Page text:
Cryptococcosis is caused by a systemic pathogenic yeast called Cryptococcosus neoformans. No organ or tissue of the body is exempt. It very frequently involves the brain covering as cryptococcal meningitis. One Indianapolis victim spent 91 days in the hospital with cryptococcosis. The yeast is carried in the intestinal tract of these birds and deposited in their feces (Newberry 1967). One Kansas City survey showed that 93% of the coops were infected. Histoplasmosis is caused by Histoplasma capsulatum. It is interesting to note that the disease was suggested at one time as a biological warfare agent because of its airborne route (Furcolow, personal communication, 1960). It is probably the second most significant fungus disease. The “summer flu” that midwesterners used to get is now thought to have been histoplasmosis (Personal communication, American Lung Association, 1974). It is basically a pulmonary disease but may extend to the liver, lymph nodes and spleen. The organism may disseminate to the blood and bone marrow and be fatal. It may lodge in the eye to cause ocular (eye) histoplasmosis. Twenty-two cases were reported to the Indiana Board of Health in 1976. Feces fertilize the soil in such a way as to give the fungus competitive advantage over other soil microorganisms. The largest outbreak ever recorded occurred in Indianapolis during the winter of 1978-79 with over 450 confirmed cases. There were 18 deaths.
BACTERIAL DISEASES are listed. Erysipeloid generally starts in a break in the skin and is accompanied with a sensation of burning, throbbing pain, and intense itching. It is caused by Erysipelothrus insidiosis. These birds are involved in its transmission.
Listeriosis is caused by Listeria monocytogenes. It causes changes in the cells of the nervous system. It may cause conjunctivitis, endocarditis, and skin infections. It can also cause meningitis in newborns, abortions, premature delivery, stillbirths, and death. The organism has been isolated from these birds.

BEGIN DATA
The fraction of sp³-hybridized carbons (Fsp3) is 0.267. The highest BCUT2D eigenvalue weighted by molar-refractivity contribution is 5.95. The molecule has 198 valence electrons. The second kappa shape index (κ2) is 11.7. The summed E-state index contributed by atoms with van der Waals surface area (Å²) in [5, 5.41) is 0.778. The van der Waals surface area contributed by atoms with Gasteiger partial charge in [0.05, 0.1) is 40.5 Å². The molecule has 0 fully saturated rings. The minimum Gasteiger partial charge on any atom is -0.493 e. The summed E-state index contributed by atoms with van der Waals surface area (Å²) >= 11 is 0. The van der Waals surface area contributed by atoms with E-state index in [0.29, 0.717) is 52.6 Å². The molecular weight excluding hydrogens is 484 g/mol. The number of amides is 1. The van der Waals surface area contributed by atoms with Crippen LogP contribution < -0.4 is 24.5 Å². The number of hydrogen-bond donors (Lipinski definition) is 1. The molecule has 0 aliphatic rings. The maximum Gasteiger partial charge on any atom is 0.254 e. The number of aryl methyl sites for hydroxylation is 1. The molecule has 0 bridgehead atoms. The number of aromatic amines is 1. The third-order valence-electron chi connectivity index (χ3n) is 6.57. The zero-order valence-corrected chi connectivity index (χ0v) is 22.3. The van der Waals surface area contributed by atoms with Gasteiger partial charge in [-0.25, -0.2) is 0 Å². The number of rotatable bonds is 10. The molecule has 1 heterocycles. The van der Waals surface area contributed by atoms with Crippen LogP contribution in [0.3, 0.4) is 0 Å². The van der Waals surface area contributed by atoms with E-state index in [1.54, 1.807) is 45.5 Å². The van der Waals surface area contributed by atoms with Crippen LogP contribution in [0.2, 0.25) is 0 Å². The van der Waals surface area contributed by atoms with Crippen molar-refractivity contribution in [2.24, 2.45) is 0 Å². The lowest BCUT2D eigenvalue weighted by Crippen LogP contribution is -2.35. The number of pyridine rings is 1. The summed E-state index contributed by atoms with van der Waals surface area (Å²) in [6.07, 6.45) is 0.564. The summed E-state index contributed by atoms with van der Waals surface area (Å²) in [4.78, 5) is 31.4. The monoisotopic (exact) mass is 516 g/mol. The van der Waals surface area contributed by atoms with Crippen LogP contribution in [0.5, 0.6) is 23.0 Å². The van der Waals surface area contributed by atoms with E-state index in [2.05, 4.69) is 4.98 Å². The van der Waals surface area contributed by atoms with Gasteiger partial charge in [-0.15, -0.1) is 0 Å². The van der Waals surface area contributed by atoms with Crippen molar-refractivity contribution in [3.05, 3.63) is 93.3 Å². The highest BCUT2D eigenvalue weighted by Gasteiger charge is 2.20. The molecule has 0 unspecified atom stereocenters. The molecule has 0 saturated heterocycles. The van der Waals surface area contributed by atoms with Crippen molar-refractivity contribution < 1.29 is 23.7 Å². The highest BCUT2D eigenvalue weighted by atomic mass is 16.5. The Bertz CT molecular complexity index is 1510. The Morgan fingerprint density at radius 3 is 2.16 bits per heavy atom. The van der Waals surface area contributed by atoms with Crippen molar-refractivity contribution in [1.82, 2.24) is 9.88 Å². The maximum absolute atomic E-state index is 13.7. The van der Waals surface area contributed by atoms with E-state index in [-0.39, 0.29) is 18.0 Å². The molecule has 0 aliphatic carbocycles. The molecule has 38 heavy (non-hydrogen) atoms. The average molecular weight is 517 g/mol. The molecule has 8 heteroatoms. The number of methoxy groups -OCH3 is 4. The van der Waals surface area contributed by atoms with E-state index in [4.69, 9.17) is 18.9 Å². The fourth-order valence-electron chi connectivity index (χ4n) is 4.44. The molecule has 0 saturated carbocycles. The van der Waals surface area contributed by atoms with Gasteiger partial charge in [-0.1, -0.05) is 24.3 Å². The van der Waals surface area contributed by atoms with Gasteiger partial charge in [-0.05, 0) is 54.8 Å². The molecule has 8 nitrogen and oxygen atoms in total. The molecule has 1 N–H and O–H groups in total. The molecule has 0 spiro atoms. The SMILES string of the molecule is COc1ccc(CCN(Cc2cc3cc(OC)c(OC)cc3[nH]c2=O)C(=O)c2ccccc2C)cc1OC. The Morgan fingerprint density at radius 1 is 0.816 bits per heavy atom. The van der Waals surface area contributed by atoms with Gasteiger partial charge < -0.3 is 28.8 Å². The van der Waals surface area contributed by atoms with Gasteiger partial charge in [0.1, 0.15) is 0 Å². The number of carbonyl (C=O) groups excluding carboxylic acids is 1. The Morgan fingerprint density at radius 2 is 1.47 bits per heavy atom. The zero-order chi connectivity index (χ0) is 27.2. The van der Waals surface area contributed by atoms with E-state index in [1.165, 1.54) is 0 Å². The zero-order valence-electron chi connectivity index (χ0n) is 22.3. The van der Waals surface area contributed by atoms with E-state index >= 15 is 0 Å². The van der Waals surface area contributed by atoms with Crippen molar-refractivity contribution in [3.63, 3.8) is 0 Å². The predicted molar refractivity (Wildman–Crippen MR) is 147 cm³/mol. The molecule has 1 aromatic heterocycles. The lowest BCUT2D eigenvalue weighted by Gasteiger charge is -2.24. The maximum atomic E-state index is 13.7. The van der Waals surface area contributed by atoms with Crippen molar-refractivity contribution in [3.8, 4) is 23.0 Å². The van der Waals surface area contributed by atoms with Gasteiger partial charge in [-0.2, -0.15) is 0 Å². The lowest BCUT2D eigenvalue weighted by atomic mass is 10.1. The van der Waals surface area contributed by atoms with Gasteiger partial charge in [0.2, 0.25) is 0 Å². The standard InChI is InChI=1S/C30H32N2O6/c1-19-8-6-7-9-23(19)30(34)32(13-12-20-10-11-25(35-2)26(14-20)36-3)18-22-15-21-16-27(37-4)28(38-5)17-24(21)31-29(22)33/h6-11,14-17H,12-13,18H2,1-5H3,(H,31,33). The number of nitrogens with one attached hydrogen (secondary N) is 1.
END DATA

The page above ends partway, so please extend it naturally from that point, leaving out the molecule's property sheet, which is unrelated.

Parteurellosis is caused by a highly contagious bacteria, Pasteurella multicida. The disease may be divided in four groups of syndromes:
1) infection of the upper respiratory tract as nasal discharge or conjuntivitis,
2) infection of the lower respiratory tract as bronchitis or pneumonia,
3) infecton of internal organs as appendicitis or inflammation of the urinary tract,
4) abscessed wound infections. They can spread the bacteria through their droppings or nasal discharge. The organism can live as long as a month in manure or three months in a dead bird.
Salmonellosis is more than food poisoning. Gastroenteritis is the most common manifestation. Enteric fever or septicemia may follow several weeks later as a relapse.
Septicemias often terminate fatally. Persistent infections are less common but very important. There may be an abscess or local infection as arthritis, bronchopneumonia, endocarditis, meningitis, osteomyelitis, or pyeleonephritis. They are important in the spread of salmonellae, since the bacteria are left wherever they defecate (MÜller 1965). They trample back and forth through their copious excretion on window ledges and air intake vents. Dusts to contaminate food or homes enter through air conditioners and ventilators. The most common salmonella Isolated from these birds is Salmonella typhimurum var. Copenhagen, which is found in about 2% of their feces (MÜller 1965).
Yersiniosis is a plague-like disease by Yersinia pseudotuberculosos and Y. enterocolitica. The disease is clinically indistinguishable from appendicitis. Both diseases cause fever, nausea, headache, hard and painful stomachs. Because of the similarity, there were 32 school children hospitalized in Oneida County, New York in September 1976. Fourteen were reported to have had unnecessary appendectomies.
Y.enterocolitica serotype 8 was isolated from the ill children. It was first isolated from pigeons in 1916. Transmission may be through the feces, eggs, or ticks of pigeons (Hubert 1972).
PROTOZOAN diseases include American trypansomiasis, toxoplasmosis, and trichomoniasis. American trypanosomiasis is caused by Trypanosoma cruzi. There is no vaccine, effective treatment, or cure for the disease. It is transmitted through the feces of infected triatimid bugs, as the pigeon kissing bug (Triatoma rubrofasciata) . The bugs tend to feed at night while the victim is asleep the bug defecates during or soon after engorgement, and most human infections occur when the bug feces are rubbed into eyes or mucous membranes following a bite.